The New Pornographers: The "Unsung Supergroup" Returns

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The New Pornographers: The "Unsung Supergroup" Returns

By long-established rock ’n’ roll precedent, supergroups are supposed to be side-project bands formed by musicians who have already found success with other projects: Cream, for example, or the Firm. The New Pornographers did things the other way around.

Although the band has been called a supergroup since it first arrived 15 years ago, the description was more aspirational than it was accurate when the group debuted with Mass Romantic in 2000. That album, packed with catchy melodic hooks, brash synthesizers and dizzying vocal interplay between frontman A.C. Newman and singer Neko Case, brought the group more attention than any of the members except Case had received on their own outside Vancouver, the New Pornographers’ home base at the time. Given the other musicians’ various projects—most of them were active in several other bands on the Vancouver scene—bassist John Collins figured it was only a matter of time until they caught up to the hype.

“That was my take on it: we’re a band made up of all these people doing all these cool things,” says Collins, who also plays with fellow New Pornographer Dan Bejar in Destroyer. Collins describes his attitude back then as, “I think we’re a supergroup, and I’m going to insist that everybody knows it, because we’ve got all the trappings, just none of the success yet.”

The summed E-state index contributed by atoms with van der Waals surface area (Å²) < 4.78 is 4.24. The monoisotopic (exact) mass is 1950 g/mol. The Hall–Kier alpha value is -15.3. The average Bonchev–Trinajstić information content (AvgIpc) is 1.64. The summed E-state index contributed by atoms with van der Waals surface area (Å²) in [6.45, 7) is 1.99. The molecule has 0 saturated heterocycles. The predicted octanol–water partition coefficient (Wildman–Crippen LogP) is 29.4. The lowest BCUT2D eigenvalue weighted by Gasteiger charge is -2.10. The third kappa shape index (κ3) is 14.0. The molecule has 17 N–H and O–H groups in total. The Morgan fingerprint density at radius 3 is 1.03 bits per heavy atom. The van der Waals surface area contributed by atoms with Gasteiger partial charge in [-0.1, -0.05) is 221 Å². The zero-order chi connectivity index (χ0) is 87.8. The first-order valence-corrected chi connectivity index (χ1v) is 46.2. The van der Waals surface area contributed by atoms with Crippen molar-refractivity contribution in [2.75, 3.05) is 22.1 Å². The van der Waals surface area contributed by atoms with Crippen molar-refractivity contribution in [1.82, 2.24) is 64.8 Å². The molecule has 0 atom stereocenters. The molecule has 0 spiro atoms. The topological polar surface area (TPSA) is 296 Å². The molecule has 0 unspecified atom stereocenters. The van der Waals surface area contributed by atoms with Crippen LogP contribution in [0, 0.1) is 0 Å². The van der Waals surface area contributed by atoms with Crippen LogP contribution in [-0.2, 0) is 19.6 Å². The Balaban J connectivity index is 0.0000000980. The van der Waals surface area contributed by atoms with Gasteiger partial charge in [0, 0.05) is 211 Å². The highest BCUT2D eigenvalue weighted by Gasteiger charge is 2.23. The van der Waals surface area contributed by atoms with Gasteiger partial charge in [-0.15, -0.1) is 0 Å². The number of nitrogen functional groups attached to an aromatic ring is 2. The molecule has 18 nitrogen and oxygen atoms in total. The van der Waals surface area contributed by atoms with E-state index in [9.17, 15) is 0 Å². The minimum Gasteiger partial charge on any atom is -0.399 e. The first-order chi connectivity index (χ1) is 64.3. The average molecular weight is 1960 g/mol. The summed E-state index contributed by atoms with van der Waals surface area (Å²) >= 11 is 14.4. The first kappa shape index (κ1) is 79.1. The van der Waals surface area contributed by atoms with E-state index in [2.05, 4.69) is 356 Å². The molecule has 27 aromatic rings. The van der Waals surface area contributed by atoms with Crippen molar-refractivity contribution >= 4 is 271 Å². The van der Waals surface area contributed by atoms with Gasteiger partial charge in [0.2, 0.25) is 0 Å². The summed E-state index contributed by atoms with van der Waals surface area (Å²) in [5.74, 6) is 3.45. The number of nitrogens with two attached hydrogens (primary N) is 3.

The success certainly came. As the New Pornographers release their sixth studio album, Brill Bruisers, Case is at the height of her career and Destroyer has found an increasingly large audience, with a 2011 LP, Kaputt, that landed on several high-profile best-of lists. Though the New Pornographers quickly became Newman’s primary focus, he’s also released three well-regarded solo albums. Now the New Pornographers are a supergroup indeed, and it shows: each successive album has built on the ones before it, in ways creative and commercial.

“It helps us, obviously,” Newman says. “More people being into Destroyer and Neko Case makes more people pay attention to us.”

There’s never been a better time to pay attention to the New Pornographers. Brill Bruisers is the latest, and perhaps most confident, addition to a catalog full of stick-in-your-head power-pop songs that have become more sophisticated as the band’s sound has grown subtler. The group over time has moderated what Newman calls the “jarring” keyboard sound of their early albums by tilting toward acoustic instruments and gentler arrangements on their more recent releases.

The 13 songs on Brill Bruisers—10 by Newman, three by Bejar—strike a new balance, surrounding vocals from Newman, Case, Bejar and Kathryn Calder (plus guest singer Amber Webber, of Black Mountain) with layers of guitars and prismatic arpeggiated synthesizers, inspired by such disparate sources as Xanadu-era ELO and Sigue Sigue Sputnik, the ’80s new wave band led by former Generation X bassist Tony James.

“There were a few touchstones on the record, but it’s hard to believe that we were serious about them,” Newman says.